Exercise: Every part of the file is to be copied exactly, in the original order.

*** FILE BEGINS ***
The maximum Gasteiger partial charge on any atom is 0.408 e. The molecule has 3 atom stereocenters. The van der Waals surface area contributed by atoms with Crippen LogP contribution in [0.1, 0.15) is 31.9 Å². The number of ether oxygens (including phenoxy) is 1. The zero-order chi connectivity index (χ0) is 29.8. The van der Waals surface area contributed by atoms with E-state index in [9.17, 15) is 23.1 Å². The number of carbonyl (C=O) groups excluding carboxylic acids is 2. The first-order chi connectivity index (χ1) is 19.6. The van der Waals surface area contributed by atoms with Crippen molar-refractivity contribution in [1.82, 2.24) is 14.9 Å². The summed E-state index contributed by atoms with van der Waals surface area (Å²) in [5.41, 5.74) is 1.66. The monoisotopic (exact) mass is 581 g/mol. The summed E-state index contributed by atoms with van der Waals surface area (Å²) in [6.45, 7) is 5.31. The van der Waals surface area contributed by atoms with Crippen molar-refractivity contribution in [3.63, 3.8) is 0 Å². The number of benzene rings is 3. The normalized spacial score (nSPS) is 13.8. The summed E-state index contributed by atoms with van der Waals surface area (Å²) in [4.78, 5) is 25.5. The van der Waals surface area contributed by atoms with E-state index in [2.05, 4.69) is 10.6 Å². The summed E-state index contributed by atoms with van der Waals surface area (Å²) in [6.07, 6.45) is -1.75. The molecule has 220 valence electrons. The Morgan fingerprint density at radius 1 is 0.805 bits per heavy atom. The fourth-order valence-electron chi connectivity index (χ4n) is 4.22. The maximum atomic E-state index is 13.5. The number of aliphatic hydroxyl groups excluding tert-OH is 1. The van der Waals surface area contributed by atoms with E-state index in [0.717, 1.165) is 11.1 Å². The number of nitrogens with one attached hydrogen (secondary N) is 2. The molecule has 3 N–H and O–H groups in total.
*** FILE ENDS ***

The maximum Gasteiger partial charge on any atom is 0.408 e. The molecule has 3 atom stereocenters. The van der Waals surface area contributed by atoms with Crippen LogP contribution in [0.1, 0.15) is 31.9 Å². The number of ether oxygens (including phenoxy) is 1. The zero-order chi connectivity index (χ0) is 29.8. The van der Waals surface area contributed by atoms with E-state index in [9.17, 15) is 23.1 Å². The number of carbonyl (C=O) groups excluding carboxylic acids is 2. The first-order chi connectivity index (χ1) is 19.6. The van der Waals surface area contributed by atoms with Crippen molar-refractivity contribution in [1.82, 2.24) is 14.9 Å². The summed E-state index contributed by atoms with van der Waals surface area (Å²) in [5.41, 5.74) is 1.66. The monoisotopic (exact) mass is 581 g/mol. The summed E-state index contributed by atoms with van der Waals surface area (Å²) in [6.45, 7) is 5.31. The van der Waals surface area contributed by atoms with Crippen molar-refractivity contribution in [3.63, 3.8) is 0 Å². The number of benzene rings is 3. The normalized spacial score (nSPS) is 13.8. The summed E-state index contributed by atoms with van der Waals surface area (Å²) in [4.78, 5) is 25.5. The van der Waals surface area contributed by atoms with E-state index in [2.05, 4.69) is 10.6 Å². The summed E-state index contributed by atoms with van der Waals surface area (Å²) in [6.07, 6.45) is -1.75. The molecule has 220 valence electrons. The Morgan fingerprint density at radius 1 is 0.805 bits per heavy atom. The fourth-order valence-electron chi connectivity index (χ4n) is 4.22. The maximum atomic E-state index is 13.5. The number of aliphatic hydroxyl groups excluding tert-OH is 1. The van der Waals surface area contributed by atoms with E-state index in [0.717, 1.165) is 11.1 Å². The number of nitrogens with one attached hydrogen (secondary N) is 2. The molecule has 3 N–H and O–H groups in total.